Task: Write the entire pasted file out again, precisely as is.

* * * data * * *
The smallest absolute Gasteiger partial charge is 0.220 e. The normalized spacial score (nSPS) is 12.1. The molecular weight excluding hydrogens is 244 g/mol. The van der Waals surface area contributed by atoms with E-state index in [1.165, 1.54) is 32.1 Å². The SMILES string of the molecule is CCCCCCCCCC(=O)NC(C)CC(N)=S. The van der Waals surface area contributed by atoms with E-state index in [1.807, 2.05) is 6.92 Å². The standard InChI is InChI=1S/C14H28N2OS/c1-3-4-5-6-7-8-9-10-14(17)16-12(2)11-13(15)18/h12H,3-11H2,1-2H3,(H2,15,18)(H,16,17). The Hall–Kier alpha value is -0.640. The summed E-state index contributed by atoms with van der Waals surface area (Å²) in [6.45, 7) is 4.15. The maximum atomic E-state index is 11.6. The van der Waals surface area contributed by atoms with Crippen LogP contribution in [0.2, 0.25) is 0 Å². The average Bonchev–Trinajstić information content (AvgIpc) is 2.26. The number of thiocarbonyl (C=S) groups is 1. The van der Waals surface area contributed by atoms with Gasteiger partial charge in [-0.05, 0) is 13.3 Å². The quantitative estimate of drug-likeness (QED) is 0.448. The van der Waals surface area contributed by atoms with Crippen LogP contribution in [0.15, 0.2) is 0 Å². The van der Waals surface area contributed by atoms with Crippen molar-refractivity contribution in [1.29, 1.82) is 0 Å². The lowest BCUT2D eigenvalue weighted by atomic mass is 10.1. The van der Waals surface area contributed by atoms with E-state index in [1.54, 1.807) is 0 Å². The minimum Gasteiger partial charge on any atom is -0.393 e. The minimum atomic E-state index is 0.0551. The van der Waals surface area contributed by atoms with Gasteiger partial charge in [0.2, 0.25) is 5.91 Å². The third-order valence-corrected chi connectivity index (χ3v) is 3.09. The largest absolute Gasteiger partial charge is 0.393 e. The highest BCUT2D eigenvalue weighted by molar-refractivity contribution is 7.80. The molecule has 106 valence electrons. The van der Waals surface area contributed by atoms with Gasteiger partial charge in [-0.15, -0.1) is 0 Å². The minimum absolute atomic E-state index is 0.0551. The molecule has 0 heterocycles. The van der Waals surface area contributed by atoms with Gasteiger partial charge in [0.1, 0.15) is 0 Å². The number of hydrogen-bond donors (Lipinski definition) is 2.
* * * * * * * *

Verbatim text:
The smallest absolute Gasteiger partial charge is 0.220 e. The normalized spacial score (nSPS) is 12.1. The molecular weight excluding hydrogens is 244 g/mol. The van der Waals surface area contributed by atoms with E-state index in [1.165, 1.54) is 32.1 Å². The SMILES string of the molecule is CCCCCCCCCC(=O)NC(C)CC(N)=S. The van der Waals surface area contributed by atoms with E-state index in [1.807, 2.05) is 6.92 Å². The standard InChI is InChI=1S/C14H28N2OS/c1-3-4-5-6-7-8-9-10-14(17)16-12(2)11-13(15)18/h12H,3-11H2,1-2H3,(H2,15,18)(H,16,17). The Hall–Kier alpha value is -0.640. The summed E-state index contributed by atoms with van der Waals surface area (Å²) in [6.45, 7) is 4.15. The maximum atomic E-state index is 11.6. The van der Waals surface area contributed by atoms with Crippen LogP contribution in [0.2, 0.25) is 0 Å². The average Bonchev–Trinajstić information content (AvgIpc) is 2.26. The number of thiocarbonyl (C=S) groups is 1. The van der Waals surface area contributed by atoms with Gasteiger partial charge in [-0.05, 0) is 13.3 Å². The quantitative estimate of drug-likeness (QED) is 0.448. The van der Waals surface area contributed by atoms with Crippen LogP contribution in [0.15, 0.2) is 0 Å². The van der Waals surface area contributed by atoms with Crippen molar-refractivity contribution in [1.29, 1.82) is 0 Å². The lowest BCUT2D eigenvalue weighted by atomic mass is 10.1. The van der Waals surface area contributed by atoms with E-state index in [1.54, 1.807) is 0 Å². The minimum Gasteiger partial charge on any atom is -0.393 e. The minimum atomic E-state index is 0.0551. The van der Waals surface area contributed by atoms with Gasteiger partial charge in [0.2, 0.25) is 5.91 Å². The third-order valence-corrected chi connectivity index (χ3v) is 3.09. The largest absolute Gasteiger partial charge is 0.393 e. The highest BCUT2D eigenvalue weighted by molar-refractivity contribution is 7.80. The molecule has 106 valence electrons. The van der Waals surface area contributed by atoms with Gasteiger partial charge in [-0.15, -0.1) is 0 Å². The minimum absolute atomic E-state index is 0.0551. The molecule has 0 heterocycles. The van der Waals surface area contributed by atoms with Gasteiger partial charge in [0.1, 0.15) is 0 Å². The number of hydrogen-bond donors (Lipinski definition) is 2.